Review of Beverly, Right Here

 Beverly, Right Here
by Kate DiCamillo
Intermediate, Middle School    Candlewick    243 pp.    g
9/19    978-0-7636-9464-7    $16.99

In this companion volume to DiCamillo’s Raymie Nightingale (rev. 3/16) and Louisiana’s Way Home (rev. 9/18) — together the books make up a trilogy in which DiCamillo introduces three girls, each meeting individual challenges in the process of growing up — it’s Beverly Tapinski’s turn. After Buddy, the “dog of [her] heart,” dies, fourteen-year-old Beverly leaves home, catching a ride with her loser cousin to Tamaray Beach, where she finds a job busing tables and a place to stay in return for driving (yes, driving) elderly Iola Jenkins to bingo. Others enter her life; in the same manner as she shops at the local convenience store, Beverly chooses some (Elmer, the store clerk with a full scholarship to Dartmouth; the cook at the restaurant) for friends and rejects others (the self-absorbed waitress and her bully boyfriend). Unlike the often-drunk mother back home who never notices her, or the father who simply left one day, Beverly discovers that showing up — whether to help Iola win the world’s largest turkey at the local VFW’s Christmas-in-July party, or build a sandcastle with a child, or support a workers’ strike at the restaurant — can make a difference in people’s lives. The story moves languidly at first, as Beverly absorbs her surroundings, and then more quickly, as she realizes that if she “wants things to change,” she must meet those things head on. Drawn with unusual depth, the members of Beverly’s small community emerge as complex individuals but also, collectively, as a force for change and goodwill — just like the three friends who began this journey together.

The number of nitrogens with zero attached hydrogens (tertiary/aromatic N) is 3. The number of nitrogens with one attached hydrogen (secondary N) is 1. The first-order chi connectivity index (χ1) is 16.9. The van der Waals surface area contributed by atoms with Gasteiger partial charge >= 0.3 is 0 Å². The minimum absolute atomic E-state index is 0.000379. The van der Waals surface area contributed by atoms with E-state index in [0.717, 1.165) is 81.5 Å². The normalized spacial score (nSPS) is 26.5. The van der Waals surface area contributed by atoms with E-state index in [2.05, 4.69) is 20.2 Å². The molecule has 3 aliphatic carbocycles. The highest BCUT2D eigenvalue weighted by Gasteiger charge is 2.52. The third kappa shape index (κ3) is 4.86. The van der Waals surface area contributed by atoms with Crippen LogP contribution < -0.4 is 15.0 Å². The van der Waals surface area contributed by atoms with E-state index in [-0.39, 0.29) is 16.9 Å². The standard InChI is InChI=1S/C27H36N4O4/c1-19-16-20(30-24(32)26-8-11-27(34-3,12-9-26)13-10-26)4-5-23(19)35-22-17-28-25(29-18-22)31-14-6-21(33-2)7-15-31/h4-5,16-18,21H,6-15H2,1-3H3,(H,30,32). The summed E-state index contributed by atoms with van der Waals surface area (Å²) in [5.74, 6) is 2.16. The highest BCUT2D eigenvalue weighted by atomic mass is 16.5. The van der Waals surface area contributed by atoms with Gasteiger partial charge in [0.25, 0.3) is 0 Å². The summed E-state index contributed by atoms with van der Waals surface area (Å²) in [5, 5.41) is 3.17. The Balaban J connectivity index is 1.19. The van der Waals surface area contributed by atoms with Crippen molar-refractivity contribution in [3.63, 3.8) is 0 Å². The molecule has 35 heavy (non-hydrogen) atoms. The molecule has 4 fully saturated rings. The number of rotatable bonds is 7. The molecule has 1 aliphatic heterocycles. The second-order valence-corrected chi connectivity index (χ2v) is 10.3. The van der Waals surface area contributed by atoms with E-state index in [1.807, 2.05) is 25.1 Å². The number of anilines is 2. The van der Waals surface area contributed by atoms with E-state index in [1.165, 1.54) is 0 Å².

From the September/October 2019 issue of The Horn Book Magazine.

Betty Carter
Betty Carter, an independent consultant, is professor emerita of children’s and young adult literature at Texas Woman’s University.

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